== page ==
On of the Few Things Written on the Politics of Health Care Reform that Makes Sense

Brett  Budowsky in The Hill, makes a whole lot of sense:

“One day after the president spoke to rally the troops for the public option he said he supported, both the Speaker of the House and the majority leader of the Senate clearly changed their positions in ways contrary to the president’s words.

“Specifically, Senate Majority Leader Harry Reid (D-Nev.) said the health co-ops are an effective substitute for the public option, and Speaker Nancy Pelosi (D-Calif.), who had previously said a bill could not and should not pass the House without a public option, has changed to the position that it is negotiable.

“The significant retreat by Democratic leaders of the House and Senate, shortly after meeting privately with the president, immediately after the president’s speech suggesting support for the public option, is clearly, by far, the most important result of the speech. We can debate the merits of this in the comment section, but this is the news. Any new analysis must suggest that what the president told the leaders in the private meeting was much different than what he said in the public speech.

“Second, the president’s comments about how he will pay for the program are not received with high credibility from serious budget analysts. He spoke in generic terms about cuts in Medicare spending to pay for a major portion of the program without any specific explanation of what in Medicare would be cut.

“Setting aside the usual Republican attacks and Democratic support, there are virtually no serious independent budget analysts who give credence to “waste, fraud and abuse” without details. The news analysis is that there will be major controversy when a final bill must detail exactly where Medicare would be cut to pay for whatever is passed.”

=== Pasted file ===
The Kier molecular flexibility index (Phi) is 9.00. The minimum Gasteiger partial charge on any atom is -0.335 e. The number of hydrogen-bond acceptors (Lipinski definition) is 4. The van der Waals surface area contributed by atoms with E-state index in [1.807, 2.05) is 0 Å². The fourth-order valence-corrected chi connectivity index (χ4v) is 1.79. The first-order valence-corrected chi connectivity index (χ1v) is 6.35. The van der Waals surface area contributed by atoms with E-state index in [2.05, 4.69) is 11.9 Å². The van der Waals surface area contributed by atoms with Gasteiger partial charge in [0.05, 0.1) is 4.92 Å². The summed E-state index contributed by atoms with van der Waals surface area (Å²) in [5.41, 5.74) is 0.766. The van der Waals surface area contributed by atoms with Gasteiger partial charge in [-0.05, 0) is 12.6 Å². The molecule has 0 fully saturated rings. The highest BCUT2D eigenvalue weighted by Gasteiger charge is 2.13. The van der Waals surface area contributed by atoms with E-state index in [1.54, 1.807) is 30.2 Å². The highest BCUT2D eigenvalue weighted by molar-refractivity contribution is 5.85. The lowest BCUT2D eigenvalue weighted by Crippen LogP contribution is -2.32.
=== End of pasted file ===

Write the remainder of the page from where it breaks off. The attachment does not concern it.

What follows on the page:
In other words, we have not yet had the fight about how to pay for ObamaCare, since Obama’s speech was, well, fiscal fantasy.  And the other question is, how many liberals will go along with the public option walk back, the abortion walk back, and the illegal immigrant getting health care walk back by the White House?

“One day after the president spoke to rally the troops for the public option he said he supported, both the Speaker of the House and the majority leader of the Senate clearly changed their positions in ways contrary to the president’s words.

“Specifically, Senate Majority Leader Harry Reid (D-Nev.) said the health co-ops are an effective substitute for the public option, and Speaker Nancy Pelosi (D-Calif.), who had previously said a bill could not and should not pass the House without a public option, has changed to the position that it is negotiable.

“The significant retreat by Democratic leaders of the House and Senate, shortly after meeting privately with the president, immediately after the president’s speech suggesting support for the public option, is clearly, by far, the most important result of the speech. We can debate the merits of this in the comment section, but this is the news. Any new analysis must suggest that what the president told the leaders in the private meeting was much different than what he said in the public speech.

“Second, the president’s comments about how he will pay for the program are not received with high credibility from serious budget analysts. He spoke in generic terms about cuts in Medicare spending to pay for a major portion of the program without any specific explanation of what in Medicare would be cut.

“Setting aside the usual Republican attacks and Democratic support, there are virtually no serious independent budget analysts who give credence to “waste, fraud and abuse” without details. The news analysis is that there will be major controversy when a final bill must detail exactly where Medicare would be cut to pay for whatever is passed.”

In other words, we have not yet had the fight about how to pay for ObamaCare, since the speech was, well, fiscal fantasy.

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